While a lot of Americans aren’t quite ready for full-electric vehicles because of range anxiety, hybrid vehicles have proven their effectiveness. The Toyota Prius and Honda Insight led the charge (so to speak), and now we are getting hybrid offerings from manufacturers we did not expect. For example, Volvo is looking to hybrid-ize its entire fleet by 2019. Moreover, standard hybrid drivetrains are great because of their familiarity to the end user. Plug-in hybrids are wonderful until you move into an apartment complex and have to park the vehicle in a lot without power. In a standard hybrid, you just fill up the gas tank and let the vehicle’s computer figure out the optimal fuel consumption. Kia’s Niro is the latest foray the company offers in the world of hybrids. It is a smart choice. We tested Toyota’s Prius Prime, which looks the part of a space-age hybrid, but the Niro goes for the look of a CUV. No one would know it is a hybrid unless they saw the badge or detected the lack of noise when creeping away from a stoplight. To some customers, that is important.
Rather than use the typical CVT, the Niro uses a six-speed, dual-clutch automated gearbox that is supplemented by an electric motor/generator. Typically, these set-ups are slightly more harsh than a traditional automatic transmission using a torque converter, but that is not the case here. In fact, the Niro is one of the most “regular-car”-like hybrid vehicles out there. The computer works at seamlessly blending the torque from the gas engine and electric motor for a smooth application of power that does not feel weird. Purportedly on the base model, the Niro offers the best fuel economy of any conventional hybrid, coming in at 50 mpg combined. My Touring model tester wears more aggressive footwear and weighs slightly more, so I achieved about 42 mpg overall. Which is pretty darn good for a vehicle that behaves like a car and looks like a little crossover!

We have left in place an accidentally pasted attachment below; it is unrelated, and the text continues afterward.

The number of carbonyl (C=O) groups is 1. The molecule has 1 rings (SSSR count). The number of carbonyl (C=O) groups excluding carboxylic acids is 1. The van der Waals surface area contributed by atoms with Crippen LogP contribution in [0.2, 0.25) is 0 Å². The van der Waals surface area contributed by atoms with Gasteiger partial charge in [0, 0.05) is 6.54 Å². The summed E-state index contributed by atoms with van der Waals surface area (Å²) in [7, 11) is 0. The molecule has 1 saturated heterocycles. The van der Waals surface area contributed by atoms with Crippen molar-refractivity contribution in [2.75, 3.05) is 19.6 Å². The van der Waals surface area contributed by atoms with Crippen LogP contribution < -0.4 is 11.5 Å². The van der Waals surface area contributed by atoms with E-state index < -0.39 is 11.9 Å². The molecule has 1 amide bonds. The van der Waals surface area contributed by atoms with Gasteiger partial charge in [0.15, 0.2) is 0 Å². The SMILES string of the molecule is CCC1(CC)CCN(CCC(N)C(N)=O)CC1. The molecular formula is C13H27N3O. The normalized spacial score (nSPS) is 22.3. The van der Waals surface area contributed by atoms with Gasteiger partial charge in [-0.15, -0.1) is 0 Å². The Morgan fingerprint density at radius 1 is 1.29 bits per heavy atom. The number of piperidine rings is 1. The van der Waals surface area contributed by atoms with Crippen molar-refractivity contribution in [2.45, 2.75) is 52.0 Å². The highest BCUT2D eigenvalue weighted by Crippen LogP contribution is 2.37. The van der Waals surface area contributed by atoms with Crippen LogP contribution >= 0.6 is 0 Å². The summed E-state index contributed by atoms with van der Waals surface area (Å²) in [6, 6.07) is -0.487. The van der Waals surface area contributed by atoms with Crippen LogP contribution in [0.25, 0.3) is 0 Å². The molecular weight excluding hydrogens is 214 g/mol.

On the interior end, the Touring is loaded. For those who would never consider a Kia, take a closer look at the feature set: The Touring includes heated and cooled front seats, Apple CarPlay and Android Auto built-in, as well as built-in navigation, all for $32K. Heck, there are even memory seats! If you want those features in, say, a Mazda CX-3, well, you can’t get them all! Cooled seats are a rarity in this segment (or any vehicle below $60K). However, it is possible to get them as an aftermarket option. Ask your local mobile electronics retailer about the Degreez by Katzkin line.
The infotainment in the Niro works well. The 8-inch screen is clear, and the button layout is similar to an Audi’s. For people with compatible phones, there is even Qi wireless charging onboard, located on a small pad in the center console. If you choose a lesser LX model, your local retailer can also add Qi. The Harman Kardon sound system featuring Clari-Fi technology is a winner. There are eight speakers and a small subwoofer to help get the party started. Imaging is done well and you can tell the Harman engineers sat down with the Kia designers to get it dialed in. However, you must step up to the Touring model to get it. Customers can save about $10K to get into the LX model, and then pick and choose features in the aftermarket to get the exact vehicle they want.
Overall, I enjoyed my time spent with the Niro. The only hiccup I had was hitting a pothole in NYC and wishing I had a spare tire. As with most hybrids, you are left only with a mobility kit of tire foam that sometimes does not do the trick. However, Kia Roadside Assistance was pleasantly helpful … right down to asking about the clearance of the parking garage to make sure a tow vehicle could get there and get me back in service quickly. For those looking for a vehicle that sips gas and offers loads of practicality, check out our new hero, the Niro!